An Excerpt from Omega Games
by S.L. Viehl
(StarDoc series book eigh)t
to be published by Ace/Roc SF/F in August 2008OTR FTE relay 194075/obdistr/source unknown:
Private party free trader offers level-one unilateral bounty in return for the detainment, capture, or information leading to the apprehension of Terran experimental life form Cherijo Grey Veil (aliases: Cherijo Reever, Cherijo Torin, SsureeVa, Jarn.)
Grey Veil, a bioengineered clone, appears to be a typical Terran female (see embedded images.) Educated on Terra as a cardio-thoracic surgeon, the organism escaped custody and fled her creator, the late Terran physician/medical researcher Joseph Grey Veil. While serving as trauma physician to the multi-species colony on Kevarzangia Two, Grey Veil applied for and was denied sentient status by the Allied League of Worlds (reference SSD case #4165998-K2-GVC.) The organism subsequently sought and was granted asylum by Jorenian HouseClan Torin.
Grey Veil is a highly intelligent and manipulative life form, implicated in causing the Kevarzangian colonial epidemic, the capture of three hundred ALW ships during the Varallan disaster, the destruction of Hsktskt slave depot world Catopsa, the Oenrallian upheaval, the Jado massacre, the Akkabarran uprising and the Vtaga plague. Grey Veil’s last known location was serving as a crew member on board the Jorenian star vessel Sunlace, TWSID M7774E1691V.
Responders should transmit all related data, signals and scans to inquirer via OTR FTE obdistr relay; mark S/CGV-LAS 0451 and date. Information directly leading to the location and apprehension of Grey Veil will be rewarded with a level-one bounty fee of four million stan credits.
WARNING: To date Grey Veil has successfully evaded or escaped ALW and Faction custody. She was last known to be traveling under the protection of Duncan Reever, former Hsktskt spy and telepathic linguist, who has been alterformed with chameleon cells and cannot be killed, as well as an entourage of battle-trained Jorenian warriors. Grey Veil and her companions are considered extremely dangerous and should not be directly approached or contacted without appropriate forces and safety measures.Chapter One
“Who are you?”
That was a very good question.
I looked up from the chart I was reading and waited to see if the tall, broad, blue-skinned Jorenian male on the other side of the berth had anything more to say. His people, I knew from experience, talked a great deal. When his hands went still and he glared at me with his all-white but still-functional eyes, I assumed he had finished. The style and color of his tunic, like my own, indicated that he was this ward’s senior medical healer.
His patient’s condition indicated that he wasn’t a very good one.
“I am a visiting physician. A nurse on this ward indicated this patient was in some distress.” I saw no reason to further identify myself or explain the situation. Every time I did, the subsequent reactions of those around me made it impossible for me to do the work. “Was it your decision to treat this female’s condition with only native dermal emollients?”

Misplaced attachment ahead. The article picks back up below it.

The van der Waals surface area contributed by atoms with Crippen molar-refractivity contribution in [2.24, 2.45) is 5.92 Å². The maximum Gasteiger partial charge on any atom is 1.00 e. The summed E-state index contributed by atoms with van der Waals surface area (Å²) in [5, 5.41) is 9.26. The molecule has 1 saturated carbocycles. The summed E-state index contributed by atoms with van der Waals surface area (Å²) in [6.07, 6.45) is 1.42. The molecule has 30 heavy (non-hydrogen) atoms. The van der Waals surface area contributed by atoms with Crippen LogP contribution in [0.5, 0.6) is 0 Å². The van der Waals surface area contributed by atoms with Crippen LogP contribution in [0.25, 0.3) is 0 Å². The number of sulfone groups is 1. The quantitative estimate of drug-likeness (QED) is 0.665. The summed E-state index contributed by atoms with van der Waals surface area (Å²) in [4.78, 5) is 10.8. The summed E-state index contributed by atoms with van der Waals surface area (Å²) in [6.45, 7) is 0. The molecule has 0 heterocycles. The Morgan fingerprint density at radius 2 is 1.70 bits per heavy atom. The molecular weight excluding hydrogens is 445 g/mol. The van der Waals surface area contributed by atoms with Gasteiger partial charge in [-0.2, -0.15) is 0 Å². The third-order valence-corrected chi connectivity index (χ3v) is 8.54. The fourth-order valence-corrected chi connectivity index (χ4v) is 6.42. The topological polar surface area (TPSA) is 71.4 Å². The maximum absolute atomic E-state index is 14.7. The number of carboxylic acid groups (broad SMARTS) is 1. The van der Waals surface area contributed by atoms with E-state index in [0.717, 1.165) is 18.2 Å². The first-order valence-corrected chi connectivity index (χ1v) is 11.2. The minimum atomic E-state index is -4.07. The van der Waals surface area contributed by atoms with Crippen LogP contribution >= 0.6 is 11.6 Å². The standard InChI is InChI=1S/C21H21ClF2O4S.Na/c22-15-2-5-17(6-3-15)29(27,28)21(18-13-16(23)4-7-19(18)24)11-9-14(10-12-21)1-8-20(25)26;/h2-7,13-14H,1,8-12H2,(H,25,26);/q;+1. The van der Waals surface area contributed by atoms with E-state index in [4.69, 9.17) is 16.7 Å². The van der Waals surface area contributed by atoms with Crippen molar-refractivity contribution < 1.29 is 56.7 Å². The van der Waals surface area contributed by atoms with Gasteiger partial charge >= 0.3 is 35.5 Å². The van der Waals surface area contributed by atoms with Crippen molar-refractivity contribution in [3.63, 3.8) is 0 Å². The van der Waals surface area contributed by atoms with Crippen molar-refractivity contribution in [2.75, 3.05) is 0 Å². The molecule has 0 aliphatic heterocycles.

“I do not discuss my treatments with outsiders.” His hands moved to accompany his words with cutting bluntness. “We care not for Terrans interfering with our kind. Put down that chart and leave this facility now.”
I ignored his hostility toward Terrans as well as his orders, and focused instead on the patient between us. The female lay unconscious, a bleeding rash marring every inch of her pale blue skin. Monitors showed her vitals were slowing, and notes on the chart told me that she had proven unresponsive to conventional antibiotic therapy.
This might be the homeworld of my adopted family, and the natives here important allies, and we all might be dead five minutes from now, but those were no reason to excuse diagnostic incompetence.
“You did not perform abdominal scans or take a personal history. Nor did you contact her HouseClan to inquire as to the origins of her illness.” I would have to note this on the chart and later discuss improving Jorenian triage and assessment procedures with Squilyp, HouseClan Torin’s Senior Healer. Providing that we survived treating this patient, of course. “What is your name?”
“I am Tarveka, ClanSon Zamlon, attending healer,” he snapped back. “As for this female, she was admitted in a state of delirium, and has since been incapable of coherent communication. The skin rash she suffers from has made it impossible to identify her HouseClan mark” – he pointed to the side of her throat where all Jorenians bore the distinctive black birthmark symbolic of their respective natal clans – “but it hardly necessitates the performance of any internal scans.”
The rash had distorted the outlines of the patient’s birthmark, turning it into a black smear. “What did
you do for her?”
"As she is suffering from dermitis, I performed a dermal scan and took some tissue samples for culture. The results should be back from our forensic lab tomorrow morning.” He made an impatient gesture. “Have you nothing better to do than disrupt this ward with your uninformed inquiries?”